Chapter II:40: Scripture as Supreme Judge, not Enthusiastical Spirits

Negatively, א. an Enthusiastical Spirit ought not here to be set up as the Supreme and Infallible Judge, for the same reasons that were given above, § 30, 31, against this as a Principium of Faith.

Nevertheless, with this Enthusiastical Spirit our AUTHOR does not wish to be compared Zwingli’s nocturnal counselor.  This has regard to the narration of Zwingli in Coronide de Eucharistia, opera, part II, folio 249, where he narrates that, while he was working in Zurich that the Mass might be altogether abolished, it was objected against him by a certain Scribe, that all the examples that he had previously set forth to prove that this is is to be taken as this signifies, were parabolic; but that not one was adduced, in which was only a simple trope, which sort he imagined in the words of the Lord’s Supper:  that he responded, as indeed was the case, that in the explication of the parable, when Christ said, the seed is the Word of God,[1] there is a simple trope, in which it is manifestly ought to be taken as it signifies; and that all acquiesced to this response, so that the decree concerning the abolition of the Mass followed.  Nevertheless, while they continued to insist that examples be produced that were not conjoined with any parable, and time was running on, and he was still not able to recollect a clear passage of this sort; it happened that at night in a dream he was very distress in soul over this matter:  but behold, “ἀπὸ μηχανῆς, by some contrivance,” says he, “a counselor appeared to be present (whether he was black or white I remember nothing, for I recount a dream), who said, O sluggard, you shall certainly respond to him with what it written in Exodus 12, for it is the Passover, this is the passing over of the Lord:”  consult ECKHARDUS’ Fasciculum Controversiarum cum Calvino, chapter I, question VI, pages 26, 27.  And indeed, this particular Spirit does not occur as the authority ending the controversy that was agitated concerning the Lord’s Supper and the true interpretation of the sacramental words; but Zwingli, had already long since obtained a true understanding of this controversy from the Scripture itself, as the normative Judge and best Interpreter of itself, is only further confirmed in this his opinion, not by the authority of an Enthusiastical Spirit outside of Scripture, but from Scripture itself, which remained to him the Norm and supreme Judge in deciding the Question:  consult RIVET’S Exercitationem CXXIV in Genesis, opera, tome I, pages 478, 479; GERDES’ Introductionem in Historiam Reformationis, tome I, § 127, 128, pages 321-325; WITSIUS’ Miscellaneorum sacrorum, tome I, book I, chapter XXIV, § 27, pages 380, 381.  The Zwinglian interpretation of the words of Exodus 12:11 is defended against the Lutherans by WENDELIN[2] in his Exercitationibus theologicis lXXXVII, pages 1331-1333.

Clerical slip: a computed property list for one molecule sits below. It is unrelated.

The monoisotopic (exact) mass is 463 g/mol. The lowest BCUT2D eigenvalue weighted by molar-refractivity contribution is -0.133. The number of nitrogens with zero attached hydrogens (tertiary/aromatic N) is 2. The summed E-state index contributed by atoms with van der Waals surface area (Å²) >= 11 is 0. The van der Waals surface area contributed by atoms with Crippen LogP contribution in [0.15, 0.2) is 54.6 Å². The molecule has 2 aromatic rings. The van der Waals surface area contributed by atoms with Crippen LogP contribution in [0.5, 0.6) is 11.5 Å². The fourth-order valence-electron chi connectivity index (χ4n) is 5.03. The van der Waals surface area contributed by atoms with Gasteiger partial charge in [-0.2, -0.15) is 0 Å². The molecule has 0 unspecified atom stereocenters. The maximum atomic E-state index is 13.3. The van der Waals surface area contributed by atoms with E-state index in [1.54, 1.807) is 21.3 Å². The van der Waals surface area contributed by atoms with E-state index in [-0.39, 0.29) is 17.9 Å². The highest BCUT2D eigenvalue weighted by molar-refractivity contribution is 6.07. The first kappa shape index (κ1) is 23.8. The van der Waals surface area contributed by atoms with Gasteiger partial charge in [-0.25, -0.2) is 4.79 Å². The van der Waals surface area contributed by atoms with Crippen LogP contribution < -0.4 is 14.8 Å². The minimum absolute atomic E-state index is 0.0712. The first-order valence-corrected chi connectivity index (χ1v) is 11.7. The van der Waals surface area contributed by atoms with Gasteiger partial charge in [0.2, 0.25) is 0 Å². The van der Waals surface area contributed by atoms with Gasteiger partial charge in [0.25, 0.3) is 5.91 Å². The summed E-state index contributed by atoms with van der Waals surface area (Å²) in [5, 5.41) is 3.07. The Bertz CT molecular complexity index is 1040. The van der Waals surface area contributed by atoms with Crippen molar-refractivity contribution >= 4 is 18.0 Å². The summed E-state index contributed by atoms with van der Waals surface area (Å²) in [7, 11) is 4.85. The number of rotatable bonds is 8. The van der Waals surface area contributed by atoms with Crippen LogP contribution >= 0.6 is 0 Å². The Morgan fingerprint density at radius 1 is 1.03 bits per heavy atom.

[1] Luke 8:11.

[2] Marcus Friedrich Wendelin (1584-1652) was a Reformed Theologian and educator.  He served as Rector at Zerbst from 1610 to 1652.

1 thought on “Chapter II:40: Scripture as Supreme Judge, not Enthusiastical Spirits

  1. Westminster Confession of Faith 1:6a: ‘The whole counsel of God, concerning all things necessary for His own glory, man’s salvation, faith and life, is either expressly set down in Scripture, or by good and necessary consequence may be deduced from Scripture: unto which nothing at any time is to be added, whether by new revelations of the Spirit, or traditions of men.’

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